After you enjoy the berries, cleaning stains from your clothes can be a challenge. This guide is about removing blueberry stains from clothing.
By Lillian 1
What will remove blueberry stains from clothing?
By Lillian from Lincoln, CA
December 4, 2012 Flag
This is great. I thought my son had ruined his khakis as well. I scrubbed vinagar into the stain them poured boiling water over it and it just rinsed away. Best laundry tip since blood and peroxide!
A blueberry stain is one of the easiest stains to see, and depending on the fabric, one of the most difficult to treat. This also applies to other deep red-colored fruit stains such as those made by cherries, grapes, blackberries, cranberries, and raspberries. These fruits stain on two fronts with dye and sugar. The strong red dyes leave their mark immediately and the sugars turn yellow with heat and age.
The Key: If at all possible, treat these types of fruit stains while they are still fresh, the sooner the better. Scrape and blot up all you can, then immediately and repeatedly sponge the area with cool water until no more color is being removed. Old stains on valuable pieces of clothing or fabric should be taken to a cleaning professional.
The Caution: Don't launder fabrics in hot water and don't use real soap. Both will set fruit stains. Other than the boiling water method listed below, don't heat-treat the fabrics, including hot-air drying or ironing, until the stain is completely gone. Heat treatments will set the stain and are likely to make it permanent. For "fresh" stains on cotton, linen, and other sturdy white or colorfast fabrics, try the boiling water method. For more delicate fabrics, try one or more of the gentler procedures. Always pretest all treatments on a small area of fabric for colorfastness/durability before fully committing.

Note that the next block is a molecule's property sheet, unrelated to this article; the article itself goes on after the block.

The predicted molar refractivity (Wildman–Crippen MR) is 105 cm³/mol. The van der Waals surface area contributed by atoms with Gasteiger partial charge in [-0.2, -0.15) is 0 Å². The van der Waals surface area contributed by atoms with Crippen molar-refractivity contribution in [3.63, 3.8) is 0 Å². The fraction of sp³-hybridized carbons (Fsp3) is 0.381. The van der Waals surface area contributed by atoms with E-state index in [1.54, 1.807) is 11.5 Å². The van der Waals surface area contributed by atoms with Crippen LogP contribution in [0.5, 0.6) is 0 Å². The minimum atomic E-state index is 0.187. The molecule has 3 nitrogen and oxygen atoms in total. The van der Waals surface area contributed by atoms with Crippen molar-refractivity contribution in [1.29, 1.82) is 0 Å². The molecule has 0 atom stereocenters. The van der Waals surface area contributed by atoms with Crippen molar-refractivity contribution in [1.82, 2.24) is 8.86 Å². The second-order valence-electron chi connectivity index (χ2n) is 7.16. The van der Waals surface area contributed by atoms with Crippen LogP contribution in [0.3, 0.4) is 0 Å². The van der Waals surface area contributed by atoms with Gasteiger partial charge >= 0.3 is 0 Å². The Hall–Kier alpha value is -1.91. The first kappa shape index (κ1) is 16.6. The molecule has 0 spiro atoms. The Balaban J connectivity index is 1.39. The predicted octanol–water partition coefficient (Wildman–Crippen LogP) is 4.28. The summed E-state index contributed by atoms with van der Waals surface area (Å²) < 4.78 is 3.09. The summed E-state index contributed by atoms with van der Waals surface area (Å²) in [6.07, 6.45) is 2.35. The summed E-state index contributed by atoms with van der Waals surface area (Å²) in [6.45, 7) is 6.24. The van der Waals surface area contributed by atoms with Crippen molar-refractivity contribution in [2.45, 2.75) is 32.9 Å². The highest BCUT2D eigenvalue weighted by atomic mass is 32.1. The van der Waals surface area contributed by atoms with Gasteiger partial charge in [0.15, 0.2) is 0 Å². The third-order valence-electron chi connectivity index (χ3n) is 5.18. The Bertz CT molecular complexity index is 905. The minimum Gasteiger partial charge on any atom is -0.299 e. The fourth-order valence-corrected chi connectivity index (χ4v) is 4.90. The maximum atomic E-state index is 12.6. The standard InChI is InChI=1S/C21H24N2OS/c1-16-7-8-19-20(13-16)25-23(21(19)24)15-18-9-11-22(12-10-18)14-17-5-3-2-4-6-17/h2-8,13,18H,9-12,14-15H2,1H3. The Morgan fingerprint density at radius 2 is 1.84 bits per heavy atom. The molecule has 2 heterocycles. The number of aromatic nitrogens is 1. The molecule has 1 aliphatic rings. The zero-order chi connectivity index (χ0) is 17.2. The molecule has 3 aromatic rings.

Five Methods for Removal
Laundry Pre-treat: Flush the stain with cool water. Mix one tablespoon of white vinegar and 1/2 teaspoon of liquid laundry detergent with one quart of cool water. Soak the stain in the vinegar/detergent solution for 15 minutes. Rinse with cool water. If the stain remains, sponge with rubbing alcohol and rinse thoroughly before re-laundering.
*Wet spotter - mix 1 part glycerin, 1 part white dishwashing detergent, and eight parts water. Shake well before each use. Store mix in a plastic squeeze bottle.
**Tamping a stain - removal technique using a small, soft-bristled brush, that is effective on durable, tightly woven fabrics (it may damage delicate or loosely woven, fabrics.). Place the garment on a solid work surface. Hold the brush (a small toothbrush works well) 2 or 3 inches above the stain and strike the stain repeatedly with the brush using light strokes. If the bristles bend, you are using too much force.